…The fact that the gender of rape victims is predominately female and that traditionally, the place for women is in the house, may relate to the identification of home with a woman’s body.


…The fact that rapes relate to poverty, especially the perpetrator’s poverty, makes it, to a certain extent, a default effect of capitalist exploitation and not simply the result of mental illness.


….Recognizing the economic element in rape implies not only having to try to eradicate poverty, but also having to acknowledge how the prioritizing of wealth affects all social relationships.”

Page 91 Rape New York (New York: Feminist Press 2011)


If wealth is the primary value, the value of a person is determined by how much that person has. If the poor are considered worthless and valueless, they can be taken easily, as society fails to protect them. As crime is often a form of appropriation, crimes against the poor target their bodies,since they have little other property. As a consequence poor women, as the most impoverished, are the most vulnerable.
When looking at the number of crimes per year in different NYPD precincts in Manhattan in 2007, I started to see a pattern. In Harlem’s Thirtieth Precinct, the number of violent robberies (316) exceeded acts of nonviolent larceny (211). In the Upper East Side’s Nineteenth precinct, the number of robberies was 206, however, larceny increases nine-fold to 1,643. The number of rapes in the Nineteenth precinct is half that of the Thirtieth precinct.In Harlem, as in other lower-income level neighborhoods, violent crimes are more prominent. In the Upper East Side, as in other more affluent neighborhoods, nonviolent crimes against property, rather than against people, are more prevalent.

Looking at the NYPD rape reports for the two neighborhoods, it was clear that the chances of being raped are higher in Harlem. Perhaps a rape in Harlem, in the mind of a rapist, is seen as more “casual” than a rape committed on the Upper East Side, since the residents of Harlem are more used to being victimized, and a violent act is less likely to be reported. Perhaps the police treat rape more lightly in a poor area than in an affluent neighborhood. A rapist might consider the difference between raping a poor and a rich person, in the same way that he may consider stealing a diamond or a stereo. An affluent victim may be a challenge, a way to get the most value from a rape, but it is also a greater transgression. To rape a rich person is certainly more risky to the perpetrator, since not only is the act more likely to be reported, it will probably be investigated more thoroughly. A pattern of control and violence is created dependent on the victim’s position and ability to respond to the abuse they receive…Reflecting on it now, “difference” could potentially act as a dissuasive element in the eyes of a criminal, because it involves crossing a limit; or it might be a stimulus to a violent crime, since it is easier to envision the “other” as someone “less human.”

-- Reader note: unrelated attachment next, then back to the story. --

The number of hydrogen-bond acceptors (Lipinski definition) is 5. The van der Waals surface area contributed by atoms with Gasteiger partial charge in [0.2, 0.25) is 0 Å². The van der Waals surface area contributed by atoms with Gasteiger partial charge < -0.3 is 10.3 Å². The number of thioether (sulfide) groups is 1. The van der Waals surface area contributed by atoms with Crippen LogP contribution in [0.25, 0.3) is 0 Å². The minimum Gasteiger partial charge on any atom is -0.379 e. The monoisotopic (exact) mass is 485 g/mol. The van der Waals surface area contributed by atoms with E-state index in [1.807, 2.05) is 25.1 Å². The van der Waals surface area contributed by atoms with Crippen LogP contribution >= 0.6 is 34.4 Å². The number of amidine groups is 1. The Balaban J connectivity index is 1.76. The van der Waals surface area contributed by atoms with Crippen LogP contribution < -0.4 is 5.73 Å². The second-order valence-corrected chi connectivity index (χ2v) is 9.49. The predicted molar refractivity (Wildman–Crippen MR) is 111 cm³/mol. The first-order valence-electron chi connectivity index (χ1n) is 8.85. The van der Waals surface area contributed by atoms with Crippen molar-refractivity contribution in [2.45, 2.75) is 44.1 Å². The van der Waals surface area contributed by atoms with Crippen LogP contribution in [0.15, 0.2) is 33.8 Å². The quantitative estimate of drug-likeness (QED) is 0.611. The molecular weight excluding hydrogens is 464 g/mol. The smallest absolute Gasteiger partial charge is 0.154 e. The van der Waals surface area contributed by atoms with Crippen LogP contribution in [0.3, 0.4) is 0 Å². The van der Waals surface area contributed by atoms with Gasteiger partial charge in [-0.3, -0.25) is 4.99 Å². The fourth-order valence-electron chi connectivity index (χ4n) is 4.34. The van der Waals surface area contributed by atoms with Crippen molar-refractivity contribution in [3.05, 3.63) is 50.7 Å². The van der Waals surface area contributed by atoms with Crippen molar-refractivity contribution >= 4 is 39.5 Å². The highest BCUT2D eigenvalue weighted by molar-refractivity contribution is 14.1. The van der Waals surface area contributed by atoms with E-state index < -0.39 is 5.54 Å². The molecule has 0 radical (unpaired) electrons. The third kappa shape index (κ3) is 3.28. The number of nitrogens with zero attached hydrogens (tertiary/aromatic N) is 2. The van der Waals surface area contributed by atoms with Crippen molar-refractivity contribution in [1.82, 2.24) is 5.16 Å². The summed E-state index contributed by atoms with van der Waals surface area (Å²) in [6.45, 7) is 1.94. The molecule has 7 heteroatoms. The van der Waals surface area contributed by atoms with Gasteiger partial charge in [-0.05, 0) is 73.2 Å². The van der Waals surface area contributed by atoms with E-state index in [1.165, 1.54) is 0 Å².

Page 93 Rape New York (New York: Feminist Press 2011)




“Rape is domestic. The house and the transitory spaces within buildings are regular places of attack but they do not appear to be the responsibility or fall under the jurisdiction of government forces, nor are they the clear responsibility of city departments. There is a building department code that provides strict fire protection, but no crime protection codes exist. The only regulations required by New York City Housing Preservation and Development are limited to doors, windows, locks, and gates, and are badly enforced. Looking at the US Bureau of Justice statistics, I became aware that while serious crimes in general—homicide, robbery, and assault—have decreased, rape and burglary have remained stable for the last fifteen years. Burglary and rape are both crimes that occur in or around the home. The effort to secure buildings, tenants, and the home not only doesn’t work practically but also isolates the victim. Energy could be better spent in making the potential intruder feel exposed, rather than safe in the anonymity of transitory spaces. Home is not a safe place. Its familiarity and the routines it produces make women trustful of home, but also easy prey. I was raped in my own apartment, in my own bed.
Despite these statistics and facts, rape remains shrouded in secrecy. The sanctity of the home and the body, and the fear of the ultimate invasion of privacy, is perverted by society distancing itself from the victim. The crime occurred in your home, not mine. Shrouded in secrecy and silence, the victim is implicated as at fault..” Page 51 Rape New York (New York: Feminist Press 2011)